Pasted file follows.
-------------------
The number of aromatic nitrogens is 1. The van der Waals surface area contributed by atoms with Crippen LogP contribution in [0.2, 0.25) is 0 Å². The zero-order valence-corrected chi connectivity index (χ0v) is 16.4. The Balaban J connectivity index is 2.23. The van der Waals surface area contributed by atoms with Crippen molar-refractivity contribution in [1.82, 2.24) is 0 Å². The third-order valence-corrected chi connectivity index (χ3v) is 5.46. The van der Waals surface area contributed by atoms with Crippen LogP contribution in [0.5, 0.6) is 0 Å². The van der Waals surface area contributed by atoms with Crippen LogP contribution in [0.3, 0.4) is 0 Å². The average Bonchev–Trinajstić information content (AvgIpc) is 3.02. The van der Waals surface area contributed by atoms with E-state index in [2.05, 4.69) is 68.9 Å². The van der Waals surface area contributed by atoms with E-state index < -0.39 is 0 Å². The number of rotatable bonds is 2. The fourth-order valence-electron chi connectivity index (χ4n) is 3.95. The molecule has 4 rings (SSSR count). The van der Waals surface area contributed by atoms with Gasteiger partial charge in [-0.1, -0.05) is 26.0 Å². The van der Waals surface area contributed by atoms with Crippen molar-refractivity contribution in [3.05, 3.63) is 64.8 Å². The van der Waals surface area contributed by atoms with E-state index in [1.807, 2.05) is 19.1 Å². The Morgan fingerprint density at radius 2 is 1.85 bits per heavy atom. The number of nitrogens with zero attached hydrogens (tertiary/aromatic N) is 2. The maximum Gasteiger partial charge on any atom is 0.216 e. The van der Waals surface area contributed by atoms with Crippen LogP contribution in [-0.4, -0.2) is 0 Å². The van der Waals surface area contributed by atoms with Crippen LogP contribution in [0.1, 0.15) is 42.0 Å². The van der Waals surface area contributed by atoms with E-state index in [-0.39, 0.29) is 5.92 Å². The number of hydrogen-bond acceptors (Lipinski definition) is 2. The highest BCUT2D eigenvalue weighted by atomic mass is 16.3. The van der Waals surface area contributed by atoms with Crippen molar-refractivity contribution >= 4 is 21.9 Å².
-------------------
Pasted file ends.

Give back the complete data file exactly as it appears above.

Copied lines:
The number of aromatic nitrogens is 1. The van der Waals surface area contributed by atoms with Crippen LogP contribution in [0.2, 0.25) is 0 Å². The zero-order valence-corrected chi connectivity index (χ0v) is 16.4. The Balaban J connectivity index is 2.23. The van der Waals surface area contributed by atoms with Crippen molar-refractivity contribution in [1.82, 2.24) is 0 Å². The third-order valence-corrected chi connectivity index (χ3v) is 5.46. The van der Waals surface area contributed by atoms with Crippen LogP contribution in [0.5, 0.6) is 0 Å². The van der Waals surface area contributed by atoms with Crippen LogP contribution in [0.3, 0.4) is 0 Å². The average Bonchev–Trinajstić information content (AvgIpc) is 3.02. The van der Waals surface area contributed by atoms with E-state index in [2.05, 4.69) is 68.9 Å². The van der Waals surface area contributed by atoms with E-state index < -0.39 is 0 Å². The number of rotatable bonds is 2. The fourth-order valence-electron chi connectivity index (χ4n) is 3.95. The molecule has 4 rings (SSSR count). The van der Waals surface area contributed by atoms with Gasteiger partial charge in [-0.1, -0.05) is 26.0 Å². The van der Waals surface area contributed by atoms with Crippen molar-refractivity contribution in [3.05, 3.63) is 64.8 Å². The van der Waals surface area contributed by atoms with E-state index in [1.807, 2.05) is 19.1 Å². The Morgan fingerprint density at radius 2 is 1.85 bits per heavy atom. The number of nitrogens with zero attached hydrogens (tertiary/aromatic N) is 2. The maximum Gasteiger partial charge on any atom is 0.216 e. The van der Waals surface area contributed by atoms with Crippen LogP contribution in [-0.4, -0.2) is 0 Å². The van der Waals surface area contributed by atoms with Crippen LogP contribution in [0.1, 0.15) is 42.0 Å². The van der Waals surface area contributed by atoms with E-state index in [-0.39, 0.29) is 5.92 Å². The number of hydrogen-bond acceptors (Lipinski definition) is 2. The highest BCUT2D eigenvalue weighted by atomic mass is 16.3. The van der Waals surface area contributed by atoms with Crippen molar-refractivity contribution >= 4 is 21.9 Å².